The next thing I remember must have been a day or two later. I am in bed and two young nurses enter. They carry scissors and speak in a soft Irish brogue. My hair is matted with dried blood. They must cut it all off.

I am a tall, skinny girl with a curved back. “What beautiful hair! ” is the only compliment on my looks I have ever received. My hair is long, thick, dark and carries a miraculous wave. With it you can shape corkscrew curls that rival those of Shirley Temple.

You cannot cut my hair! I cry and shout. Perhaps they take pity on me or fear that I will begin to cough again, but they soon agree.

They leave and return with a bottle of oil and thick-toothed combs. It is long, rough going. The oil needs time to soak in, it hurts as the comb is dragged through, the washing reveals missed areas, back to the oil, the combs, the washing. Finally, they are done.

I am handed a mirror. It is hard to take in who I am looking at. This chalk white face cannot be me. But, of course, it is. And when they leave, I go to sit by the window.

I am in the Floating Hospital for Children in Boston – recently re-established on land – and the window faces a deserted block by the harbor.

I look out at the dilapidated buildings (as clear in my mind’s eye today as the view I see each day from my bedroom window). And I say to myself in an adult voice that I don’t recognize, “You were going to die. Now you are going to live.“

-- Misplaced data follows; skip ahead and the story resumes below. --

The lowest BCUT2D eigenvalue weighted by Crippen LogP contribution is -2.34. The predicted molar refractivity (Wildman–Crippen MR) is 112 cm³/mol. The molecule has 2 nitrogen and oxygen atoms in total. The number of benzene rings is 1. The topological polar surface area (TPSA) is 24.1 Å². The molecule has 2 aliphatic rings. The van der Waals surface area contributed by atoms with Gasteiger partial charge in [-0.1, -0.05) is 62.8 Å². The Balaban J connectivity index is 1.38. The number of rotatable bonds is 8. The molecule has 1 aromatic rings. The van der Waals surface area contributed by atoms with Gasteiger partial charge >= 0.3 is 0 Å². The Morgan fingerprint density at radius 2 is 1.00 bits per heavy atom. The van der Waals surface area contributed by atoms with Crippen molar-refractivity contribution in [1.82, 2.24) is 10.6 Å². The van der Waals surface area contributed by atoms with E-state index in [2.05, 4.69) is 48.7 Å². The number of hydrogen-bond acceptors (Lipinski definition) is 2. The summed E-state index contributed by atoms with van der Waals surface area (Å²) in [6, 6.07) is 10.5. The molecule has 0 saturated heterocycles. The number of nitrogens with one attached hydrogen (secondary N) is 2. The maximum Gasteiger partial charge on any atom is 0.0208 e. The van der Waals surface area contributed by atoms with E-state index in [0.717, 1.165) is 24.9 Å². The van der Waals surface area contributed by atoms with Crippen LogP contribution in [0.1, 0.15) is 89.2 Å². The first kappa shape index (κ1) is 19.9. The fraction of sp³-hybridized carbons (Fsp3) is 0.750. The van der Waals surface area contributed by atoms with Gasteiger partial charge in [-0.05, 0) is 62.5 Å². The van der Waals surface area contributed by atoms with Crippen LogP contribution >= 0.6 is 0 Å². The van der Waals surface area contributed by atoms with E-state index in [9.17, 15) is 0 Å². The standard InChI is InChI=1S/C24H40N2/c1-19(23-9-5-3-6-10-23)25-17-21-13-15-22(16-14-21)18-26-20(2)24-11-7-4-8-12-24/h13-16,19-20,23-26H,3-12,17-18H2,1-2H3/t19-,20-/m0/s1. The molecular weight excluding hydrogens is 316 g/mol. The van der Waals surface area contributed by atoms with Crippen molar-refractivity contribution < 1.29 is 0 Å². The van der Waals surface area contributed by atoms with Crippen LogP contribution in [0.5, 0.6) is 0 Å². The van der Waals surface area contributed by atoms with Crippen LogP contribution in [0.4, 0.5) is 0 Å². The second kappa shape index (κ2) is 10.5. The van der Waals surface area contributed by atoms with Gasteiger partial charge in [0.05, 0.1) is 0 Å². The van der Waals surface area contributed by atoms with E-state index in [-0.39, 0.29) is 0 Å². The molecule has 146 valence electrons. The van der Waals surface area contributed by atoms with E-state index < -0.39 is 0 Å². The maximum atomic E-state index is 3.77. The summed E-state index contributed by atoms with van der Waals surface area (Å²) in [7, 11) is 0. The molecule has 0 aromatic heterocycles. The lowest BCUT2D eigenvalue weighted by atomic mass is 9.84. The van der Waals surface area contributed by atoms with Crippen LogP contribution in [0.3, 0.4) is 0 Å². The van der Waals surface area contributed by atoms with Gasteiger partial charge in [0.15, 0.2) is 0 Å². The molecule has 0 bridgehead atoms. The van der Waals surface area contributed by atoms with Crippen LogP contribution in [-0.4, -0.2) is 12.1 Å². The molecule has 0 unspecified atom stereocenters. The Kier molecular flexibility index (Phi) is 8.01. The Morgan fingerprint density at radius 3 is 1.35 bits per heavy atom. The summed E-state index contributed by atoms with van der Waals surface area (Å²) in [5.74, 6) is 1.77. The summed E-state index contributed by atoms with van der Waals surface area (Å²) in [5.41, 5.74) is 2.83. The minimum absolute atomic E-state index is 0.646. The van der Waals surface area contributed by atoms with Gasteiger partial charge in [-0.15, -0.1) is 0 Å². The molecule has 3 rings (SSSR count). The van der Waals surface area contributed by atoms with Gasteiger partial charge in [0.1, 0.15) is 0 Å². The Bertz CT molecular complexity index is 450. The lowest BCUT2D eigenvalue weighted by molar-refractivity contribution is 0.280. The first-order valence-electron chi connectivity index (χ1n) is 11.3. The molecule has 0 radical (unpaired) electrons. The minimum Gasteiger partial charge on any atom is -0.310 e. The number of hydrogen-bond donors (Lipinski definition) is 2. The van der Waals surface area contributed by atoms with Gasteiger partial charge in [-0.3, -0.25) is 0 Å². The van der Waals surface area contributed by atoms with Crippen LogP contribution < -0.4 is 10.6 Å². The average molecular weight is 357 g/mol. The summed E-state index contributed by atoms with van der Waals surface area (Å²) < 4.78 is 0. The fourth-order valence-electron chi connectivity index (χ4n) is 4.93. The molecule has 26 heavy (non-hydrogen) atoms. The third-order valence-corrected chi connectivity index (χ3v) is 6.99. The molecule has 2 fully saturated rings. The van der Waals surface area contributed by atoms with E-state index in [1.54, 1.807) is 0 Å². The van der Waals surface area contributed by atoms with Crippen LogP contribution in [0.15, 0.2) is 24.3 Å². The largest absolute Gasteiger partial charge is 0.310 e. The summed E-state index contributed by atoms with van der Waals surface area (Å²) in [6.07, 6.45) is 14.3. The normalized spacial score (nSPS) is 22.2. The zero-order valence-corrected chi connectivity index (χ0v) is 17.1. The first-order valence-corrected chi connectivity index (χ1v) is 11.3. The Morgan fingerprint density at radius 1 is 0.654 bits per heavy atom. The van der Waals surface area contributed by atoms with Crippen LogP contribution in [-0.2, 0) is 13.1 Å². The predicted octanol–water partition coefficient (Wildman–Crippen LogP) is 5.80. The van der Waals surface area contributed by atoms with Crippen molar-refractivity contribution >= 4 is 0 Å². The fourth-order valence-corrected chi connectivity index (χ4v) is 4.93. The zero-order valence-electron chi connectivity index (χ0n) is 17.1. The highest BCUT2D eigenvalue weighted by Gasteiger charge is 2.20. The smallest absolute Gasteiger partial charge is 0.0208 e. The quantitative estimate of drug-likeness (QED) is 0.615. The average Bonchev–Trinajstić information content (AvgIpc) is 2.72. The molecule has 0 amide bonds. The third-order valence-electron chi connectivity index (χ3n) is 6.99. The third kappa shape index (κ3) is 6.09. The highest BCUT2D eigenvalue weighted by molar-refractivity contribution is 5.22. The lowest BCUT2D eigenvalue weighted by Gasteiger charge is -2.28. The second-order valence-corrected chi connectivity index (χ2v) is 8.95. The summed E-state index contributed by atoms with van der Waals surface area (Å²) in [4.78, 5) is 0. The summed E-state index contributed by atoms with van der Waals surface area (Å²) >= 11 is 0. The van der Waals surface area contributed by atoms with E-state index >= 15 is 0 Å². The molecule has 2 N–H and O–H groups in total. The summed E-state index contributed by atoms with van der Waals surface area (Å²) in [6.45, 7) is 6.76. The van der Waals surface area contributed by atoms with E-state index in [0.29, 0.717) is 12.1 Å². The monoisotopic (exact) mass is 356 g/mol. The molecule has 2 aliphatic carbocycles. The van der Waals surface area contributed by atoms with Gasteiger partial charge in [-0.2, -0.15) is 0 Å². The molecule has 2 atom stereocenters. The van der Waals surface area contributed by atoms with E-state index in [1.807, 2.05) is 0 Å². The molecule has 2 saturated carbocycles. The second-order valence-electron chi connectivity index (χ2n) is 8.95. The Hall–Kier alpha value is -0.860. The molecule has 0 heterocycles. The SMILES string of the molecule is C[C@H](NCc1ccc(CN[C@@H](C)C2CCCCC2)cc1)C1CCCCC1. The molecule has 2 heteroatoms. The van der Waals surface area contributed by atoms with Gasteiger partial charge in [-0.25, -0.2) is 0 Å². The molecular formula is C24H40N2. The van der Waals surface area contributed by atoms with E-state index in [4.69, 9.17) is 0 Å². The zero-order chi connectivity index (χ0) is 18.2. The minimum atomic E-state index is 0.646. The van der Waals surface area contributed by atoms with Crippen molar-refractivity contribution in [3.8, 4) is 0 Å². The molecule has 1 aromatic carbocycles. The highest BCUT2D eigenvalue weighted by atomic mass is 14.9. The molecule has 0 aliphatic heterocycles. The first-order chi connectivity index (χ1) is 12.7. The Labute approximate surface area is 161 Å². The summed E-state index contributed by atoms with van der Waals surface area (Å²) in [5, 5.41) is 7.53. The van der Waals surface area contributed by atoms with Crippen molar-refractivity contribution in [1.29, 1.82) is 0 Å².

* * *

I am seated in a small room, conducting an intake interview. I face a young, black woman who is telling me about her descent into crack addiction and the day she decided she had to quit. It is a harrowing story. I am listening hard. She has just said that she looked in the mirror and couldn’t recognize herself. I am there with her.

Then - we are rising, rising, swept up and swirling in a vortex. I am no longer the social worker with the degrees. She is no longer the client with the problem. Our identities have been stripped away. We are pure spirits – disembodied beings passing each other in the same swirling pattern, tiny molecules up there in outer space.

Then - we are back in the office, returned to ourselves. She is talking, I am listening. She is still speaking of the mirror. How much time could have passed – not as long as a minute. Seconds, perhaps?

* * *

One transcendent experience in a long life does not a mystic make. And it is totally possible that the image of an unfamiliar face in a mirror performed some neurological voodoo.

Yet, whenever I think of the hereafter, I picture myself and my beloved dead as spirits whirling around in the vortex.

The vortex contains all the souls who ever lived – those blessed with the riches of life, those who had the hardest of fates, those who died at birth, those who lived on to a ripe old age – all now equal parts of the same whole: together awhirling, atwirling, aswirling in the vortex.

* * *

[EDITORIAL NOTE: Reader's stories are welcome. If you have not published here or not recently, please read submission instructions. Only one story per email.]